Probably Nanopi M4 is still a bit immature on the software side (too new), but if you plan to use it in the long term, it's a good choice.
XU4 is rather old, but it is still a great computer, and software support is excellent. Plus, now you can find it very cheap. I recommend buying in Ameridroid and adding a emmc module.
Tinkerboard S is a great machine, with very good software support too. Though, you'll need to find a very good microusb cable for powering, which is not always easy, and also this board will probably be the most expensive of the three.
manuti reacted to F4VSJ in How to force resize of SD partition?
It's easy and works for all the Orange Pi and pc
run the following script
enter the exact text below in a terminal (as root)
# /etc/init.d/resize2fs start wait 1 minute
and again as root:
# /etc/init.d/resize2fs start and check with:
# fdisk -l Than you will see the partition has the size of the whole sd card
I did it already with a bunch of systems, not hundreds but 40-50...
manuti reacted to Myy in The VPU driver
Well, while this is called a "Video Processing Unit", the thing is : there's a LOT of video file formats out there. Which mean, a lot of different parameters and decoding/decompressing methods, based on the format used. (I mean, there are different formats and there are "different" for a reason...)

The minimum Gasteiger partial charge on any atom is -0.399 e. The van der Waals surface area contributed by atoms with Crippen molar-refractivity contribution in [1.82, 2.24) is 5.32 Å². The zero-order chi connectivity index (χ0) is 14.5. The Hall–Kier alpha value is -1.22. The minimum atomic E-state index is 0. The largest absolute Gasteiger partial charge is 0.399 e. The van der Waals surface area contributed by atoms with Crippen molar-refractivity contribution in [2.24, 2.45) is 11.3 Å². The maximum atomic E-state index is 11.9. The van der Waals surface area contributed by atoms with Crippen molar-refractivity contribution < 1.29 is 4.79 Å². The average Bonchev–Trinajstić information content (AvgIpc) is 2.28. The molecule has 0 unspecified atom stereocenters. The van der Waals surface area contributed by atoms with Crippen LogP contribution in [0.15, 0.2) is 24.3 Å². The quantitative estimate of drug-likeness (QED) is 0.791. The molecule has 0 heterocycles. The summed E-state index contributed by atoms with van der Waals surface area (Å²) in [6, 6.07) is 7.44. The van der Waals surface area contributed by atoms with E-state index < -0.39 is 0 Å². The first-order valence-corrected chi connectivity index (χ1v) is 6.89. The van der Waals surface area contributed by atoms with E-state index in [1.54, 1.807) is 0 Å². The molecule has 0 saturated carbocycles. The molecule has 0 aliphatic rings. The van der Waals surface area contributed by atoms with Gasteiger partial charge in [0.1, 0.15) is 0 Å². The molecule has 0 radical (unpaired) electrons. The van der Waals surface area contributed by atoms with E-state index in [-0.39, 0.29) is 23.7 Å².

All the VPU I know are specialized in decoding a few formats, at most : H264, H265, VP8, VP9, ...
For each format, the VPU must be configured to access external data like : The current frame, the configuration of the current stream (Width, Height, Bytes per pixel, Color format, ...), the different decoding tables if any (e.g. CABAC tables for H26x), ... .
The amount of external data and configuration vary from format to format, knowing that some formats can also have "sub-formats" (H264 is a good example of this madness) which require more or less parameters.